Several waves of Sri Lankan migration have taken place since the country gained independence in 1948. Beginning in the mid-1950s, wealthy, educated, English-speaking elites have migrated to Commonwealth countries such as Australia and the United Kingdom. In addition, since the upsurge in ethnic hostilities in the early 1980s, Tamil-speaking Hindu migrants have left the country, with many settling in Canada. In contrast with these permanent migrants, since 1976 a growing number of Sri Lankans have become migrant workers. The leading destination for this migrant labor force — the majority of whom are women — has been the Gulf.
The Scale and Composition of Sri Lankan Labor Migrants
In 2003, the Sri Lankan Bureau of Foreign Employment (SLBFE), the main administrative body regulating labor migration, estimated that 1,003,600 Sri Lankans worked abroad. By 2008, this number had increased to 1,792,368, or 9% of the island’s 20 million people. From the late 1980s until as recently as 2007, women made up the majority of these labor migrants. They accounted for 75% of the migrant flow in the mid-1990s, and by 2008 declined to a little under 50%. Of the migrant women, 88% went to work as housemaids. In much of the global North, such migrant transnational domestic workers meet the needs of the global “care deficit,” reflecting a global trend in outsourcing domestic labor to women from less developed countries. In contrast, transnational domestic servants in the Middle East free their sponsors for leisure, supporting a socially significant lifestyle.
In recent years, Sri Lankan officials have actively encouraged male migration. The male guest workers fill more diverse roles, with skilled and unskilled laborers making up roughly equal percentages of the male migrants (42% and 41% respectively in 2008).
Main Destination Countries
Most Sri Lankan migrants (92%), both male and female, journey to the Gulf, with four countries (Saudi Arabia, the UAE, Kuwait, and Qatar) absorbing over 80% of Sri Lanka’s workers. In the Gulf, Sri Lankan women share the market for migrant domestic workers with women from Indonesia, the Philippines, and several other countries. Racial, ethnic, religious, and national stereotypes predetermine wages. For example, in the UAE in 2004, housemaids from the Philippines were paid more than those from Indonesia, Sri Lanka, Ethiopia, and Bangladesh, in that order.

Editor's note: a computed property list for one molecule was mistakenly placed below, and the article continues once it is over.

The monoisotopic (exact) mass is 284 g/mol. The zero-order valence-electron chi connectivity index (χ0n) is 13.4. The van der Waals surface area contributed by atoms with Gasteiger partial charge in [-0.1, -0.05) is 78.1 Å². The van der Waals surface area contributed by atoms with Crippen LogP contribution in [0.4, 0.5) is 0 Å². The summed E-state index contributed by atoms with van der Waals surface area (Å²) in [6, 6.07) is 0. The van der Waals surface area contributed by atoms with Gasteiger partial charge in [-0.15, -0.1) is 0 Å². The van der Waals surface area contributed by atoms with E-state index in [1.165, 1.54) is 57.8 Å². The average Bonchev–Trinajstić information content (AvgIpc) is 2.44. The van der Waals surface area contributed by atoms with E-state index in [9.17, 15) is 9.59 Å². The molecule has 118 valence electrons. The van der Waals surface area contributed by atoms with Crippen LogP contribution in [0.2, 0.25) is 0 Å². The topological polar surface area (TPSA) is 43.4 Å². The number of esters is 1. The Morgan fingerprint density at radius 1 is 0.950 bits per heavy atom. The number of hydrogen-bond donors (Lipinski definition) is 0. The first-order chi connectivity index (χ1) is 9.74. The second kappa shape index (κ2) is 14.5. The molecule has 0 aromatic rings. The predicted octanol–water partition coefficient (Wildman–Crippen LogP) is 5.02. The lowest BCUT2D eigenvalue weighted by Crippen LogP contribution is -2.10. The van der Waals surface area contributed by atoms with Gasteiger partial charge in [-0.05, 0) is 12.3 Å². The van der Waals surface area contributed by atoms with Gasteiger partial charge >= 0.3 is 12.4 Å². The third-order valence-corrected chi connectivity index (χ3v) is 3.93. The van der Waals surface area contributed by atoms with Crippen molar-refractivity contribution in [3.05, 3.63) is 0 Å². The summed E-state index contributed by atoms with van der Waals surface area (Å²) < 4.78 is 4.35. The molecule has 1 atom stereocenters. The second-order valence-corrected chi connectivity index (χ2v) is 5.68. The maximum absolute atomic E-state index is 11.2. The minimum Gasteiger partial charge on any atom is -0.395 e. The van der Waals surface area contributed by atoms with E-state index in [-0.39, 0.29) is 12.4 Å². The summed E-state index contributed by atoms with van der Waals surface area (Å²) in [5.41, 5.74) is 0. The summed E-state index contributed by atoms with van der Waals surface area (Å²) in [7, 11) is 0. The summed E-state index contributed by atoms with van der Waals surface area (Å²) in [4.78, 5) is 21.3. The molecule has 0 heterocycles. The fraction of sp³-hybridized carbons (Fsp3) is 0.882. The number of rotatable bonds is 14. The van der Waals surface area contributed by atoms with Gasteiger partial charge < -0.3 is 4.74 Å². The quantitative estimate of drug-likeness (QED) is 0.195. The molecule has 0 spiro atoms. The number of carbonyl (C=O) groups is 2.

Most Sri Lankan housemaids go abroad on two-year contracts and live in their employers’ residences. Live-in housemaids have less autonomy and lower salaries than women with part-time or live-out arrangements. The isolation of the work situation can lead to abuse and exploitation.
Domestic workers’ legal protections vary from country to country. In many Gulf Cooperation Council (GCC) countries, labor laws cover male laborers but do not protect household workers. Labor regulations do apply to foreign domestic servants working in other areas in Asia, the European Union, and the United States, but may not be enforced against middle- and upper-class employers.
Sri Lankan Sojourners as Temporary Migrants in the Gulf
Guest workers form a crucial aspect of local economies in the Gulf. Overall, foreigners make up an estimated 37-43% of the population of the GCC countries and constitute 70% of the workforce, with workforce numbers rising significantly higher in the UAE (90%), Kuwait (82%), and Qatar (90%). Most GCC countries have a de facto dual economy, with well paid, non-strenuous public-sector jobs created for “nationals” and poorly paid, difficult, low-status, private sector jobs performed by foreigners.